Sunday, June 6, 2010

Generational Demographics of Religion, and SBNR

1) A new post at the always-awesome Epiphenom about what Mommy and Daddy believed - you get to see how many people are joining the Nones by generation, and from what religions, in the US. Really it's a discussion of a paper in the Journal for the Scientific Study of Religion, but Epiphenom always has good analysis, and not everyone can get through journal paywalls. If you can, the overall journal is here.

As an aside, I'm thrilled that a Journal for the Scientific Study of Religion exists! What's interesting is that religious folks are the first to tell you that "it's bad to talk about religion", although what they usually mean is "it's bad for you to talk about religion critically, outside of the evangelical discussions that authority figures from my church/mosque/ec. are leading." (Try cognitively cutting and pasting this next time you hear this old saw, it's fun and profitable!) Of course, I'm sure there are plenty of honest religious folks who will see a journal with this title and say: I'm a good person, and my church is full of good people and I have nothing to fear from the truth; bring it on, come find out what makes us tick! And that's great! So what about the rest? Any religion that claims to be doing good things for sensible reasons should have nothing to worry about, right? Unless, that is, they don't think their beliefs and behavior won't bear the same scrutiny as secular enterprises like corporations and governments. Come on guys, be good sports about it!

2) The SBNR phenomenon is getting more air time (Spiritual But Not Religious; contrast with this Onion article.) This is a step in the right direction. By most definitions of "spiritual", yes, I think these folks are often asking silly questions about silly things, but bottom line, I'd rather have a few dozen people wandering around chanting with crystals than these same few dozen engaging in a Sith-like infiltration of America's most powerful institutions. Not all "religions" are equal in terms of their desire or ability to gain political power, and it's really the ability of socially-borne irrational thought to force us to do things we don't want to to that we're worried about. Not everyone will be atheists tomorrow, maybe not ever. But better a billion religions, each with five members, than the converse, which is what we have now. I hope it's self-evident that SBNR is much better than Dominionist or Jihadi.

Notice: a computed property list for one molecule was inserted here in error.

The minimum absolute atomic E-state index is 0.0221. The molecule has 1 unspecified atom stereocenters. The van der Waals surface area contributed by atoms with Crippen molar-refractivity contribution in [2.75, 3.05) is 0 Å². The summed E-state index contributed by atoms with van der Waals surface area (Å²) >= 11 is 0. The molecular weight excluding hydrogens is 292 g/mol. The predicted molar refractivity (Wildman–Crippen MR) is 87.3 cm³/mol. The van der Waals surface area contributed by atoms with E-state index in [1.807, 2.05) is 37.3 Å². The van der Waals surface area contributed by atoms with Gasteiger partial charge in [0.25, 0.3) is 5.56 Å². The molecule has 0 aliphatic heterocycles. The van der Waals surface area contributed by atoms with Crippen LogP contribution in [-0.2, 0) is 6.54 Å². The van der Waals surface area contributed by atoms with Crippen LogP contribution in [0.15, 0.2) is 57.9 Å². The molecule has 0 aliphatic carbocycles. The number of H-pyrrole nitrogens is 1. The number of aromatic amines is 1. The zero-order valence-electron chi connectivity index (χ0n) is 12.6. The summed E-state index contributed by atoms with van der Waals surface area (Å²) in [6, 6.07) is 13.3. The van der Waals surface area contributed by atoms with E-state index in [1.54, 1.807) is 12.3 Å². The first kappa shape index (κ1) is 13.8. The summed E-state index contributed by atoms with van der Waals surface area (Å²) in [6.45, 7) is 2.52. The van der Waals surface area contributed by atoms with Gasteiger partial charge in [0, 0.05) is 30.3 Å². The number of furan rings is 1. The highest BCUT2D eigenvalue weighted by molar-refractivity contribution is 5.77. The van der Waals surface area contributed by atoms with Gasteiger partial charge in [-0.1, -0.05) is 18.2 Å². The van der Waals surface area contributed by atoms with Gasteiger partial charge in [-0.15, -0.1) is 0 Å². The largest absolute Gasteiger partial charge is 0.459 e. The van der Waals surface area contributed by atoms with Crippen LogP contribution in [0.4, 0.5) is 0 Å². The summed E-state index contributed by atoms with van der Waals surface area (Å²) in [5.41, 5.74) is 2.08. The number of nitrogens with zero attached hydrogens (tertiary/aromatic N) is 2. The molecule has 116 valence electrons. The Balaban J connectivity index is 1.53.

If by "spiritual" these folks mean wondering why there is something rather than nothing, meditating, thinking that life wouldn't be worth living without music and life-passage ceremonies and looking up at the stars over the mountains to ponder our existence in the face of something so vast, then yes, I'm spiritual. In fact in that way I bet most self-labeled atheists are more spiritual than most self-labeled religious people. Even for the SBNR folks, I wonder why people insist on separating themselves from the damp silence of a redwood forest with terms like this, when the experience we have in that place is just as "mundane" and material and real and part of the same universe as the HP computer I'm typing this on. It's just an unfortunate choice of terminology that results from religion having a hold on these things in the West for seventeen centuries. But the quibble is with semantics, not with experience.

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